Taking risks can be fun as long as we know what makes us feel safe and comfortable. In Brushstrokes we share with you Everyday Feminism’s comic on navigating hook-up culture in a manner that is accepting, non-judgmental, and stigma-free. In the Video section, we showcase Shilpa Phadke’s talk Why Loiter? in which she problematises protectionism as a means to achieve the “useless goal” of safety in public spaces. Examining the narratives of violence in the public domain that comprise the popular imagination around safety, she offers us a vision of how public spaces can be transformed so that all of us can exercise the right to take risks. And in that vein, we also bring you in the Campaign Corner the Akeli, Awaara, Azad (On her own, Unapologetic, Free) campaign by Blank Noise.

Risks lie not only in the realms of the social, emotional or spatial. Sexuality is enacted through the body, and what we do with our body can put us at risk. The HIV and AIDS epidemic made popular the terms low- and high-risk activities an safer sex. In the FAQs Corner is a reminder of what they are, so we can all play safely.

In our mid-month issue, we add context to our perceptions of and dealings with risk in our day-to-day lives. Collating and interpreting responses we received on a survey taken by small group of random individuals, Shikha Aleya looks at the transactions around risk foregrounded on the interplay of our location on the axes of gender and sexual identity, disability status, belief systems, and availability of support, amongst others. While many of us consider, and act according to the risk we gauge in the external world, some of us assume more internal and personal responsibility while navigating the world as well as being true to ourselves.

Anjali Hans builds on her personal experiences to put forth ‘risk’ as an act of reclamation that allows us to open ourselves up to forge authentic, fulfilling connections with others who understand and support us, and establish boundaries around what makes us feel safe and comfortable. Sweta recounts the risks they think of as vital to take and have taken, not in coming out as is expected of the LGBTQIA+ community but in ‘coming in’ to their sexual orientation and gender identity, and grappling with shame, stigma and fear in a cis-hetero-patriarchal society.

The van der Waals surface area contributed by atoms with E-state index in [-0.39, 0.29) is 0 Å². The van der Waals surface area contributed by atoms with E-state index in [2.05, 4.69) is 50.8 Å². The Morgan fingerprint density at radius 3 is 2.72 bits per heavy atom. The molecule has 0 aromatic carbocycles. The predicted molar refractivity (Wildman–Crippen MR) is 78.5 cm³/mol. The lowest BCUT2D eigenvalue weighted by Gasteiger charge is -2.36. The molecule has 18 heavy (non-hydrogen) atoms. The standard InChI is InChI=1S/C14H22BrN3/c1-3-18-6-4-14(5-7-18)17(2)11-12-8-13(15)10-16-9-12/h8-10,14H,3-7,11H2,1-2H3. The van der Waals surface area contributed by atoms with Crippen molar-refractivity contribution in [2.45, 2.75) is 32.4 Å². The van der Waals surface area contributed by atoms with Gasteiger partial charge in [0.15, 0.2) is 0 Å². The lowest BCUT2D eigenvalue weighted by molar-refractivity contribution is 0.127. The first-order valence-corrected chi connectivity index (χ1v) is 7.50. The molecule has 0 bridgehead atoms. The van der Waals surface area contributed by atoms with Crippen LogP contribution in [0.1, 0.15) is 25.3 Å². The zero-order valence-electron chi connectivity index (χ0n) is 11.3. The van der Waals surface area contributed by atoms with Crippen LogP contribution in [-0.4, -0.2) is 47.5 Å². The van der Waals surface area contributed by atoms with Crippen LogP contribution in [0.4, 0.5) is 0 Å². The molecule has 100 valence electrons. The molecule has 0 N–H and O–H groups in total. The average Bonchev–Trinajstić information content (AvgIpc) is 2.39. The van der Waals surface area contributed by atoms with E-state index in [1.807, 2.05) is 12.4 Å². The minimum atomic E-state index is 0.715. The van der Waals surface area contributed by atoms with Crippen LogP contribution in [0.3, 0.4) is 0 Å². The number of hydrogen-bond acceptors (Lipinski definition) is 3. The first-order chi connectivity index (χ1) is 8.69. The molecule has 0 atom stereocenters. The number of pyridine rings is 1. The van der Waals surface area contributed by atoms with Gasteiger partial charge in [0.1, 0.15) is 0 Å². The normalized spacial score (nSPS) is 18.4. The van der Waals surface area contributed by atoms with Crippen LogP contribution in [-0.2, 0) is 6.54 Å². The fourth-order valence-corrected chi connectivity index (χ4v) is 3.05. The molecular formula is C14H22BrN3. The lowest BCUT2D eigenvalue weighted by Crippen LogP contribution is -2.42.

In our Blog Roll section, we have curated three articles. One looks at the dilemmas around contraception in the context of safe and  unsafe sex. The second, tying together climate change and sexual and reproductive health and rights (SRHR), shows how not prioritising SRHR in climate change policies puts women’s health at greater risk. And the third one, moves to how we engage with digital spaces and poses questions to and about ethical practice in the scope of informed consent, primarily in user agreements.

Stay safe, stay well!

Cover Image: Pixabay

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TARSHI supports and enables people's control and agency over their sexual and reproductive health and well-being through information dissemination, knowledge and perspective building within a human rights framework.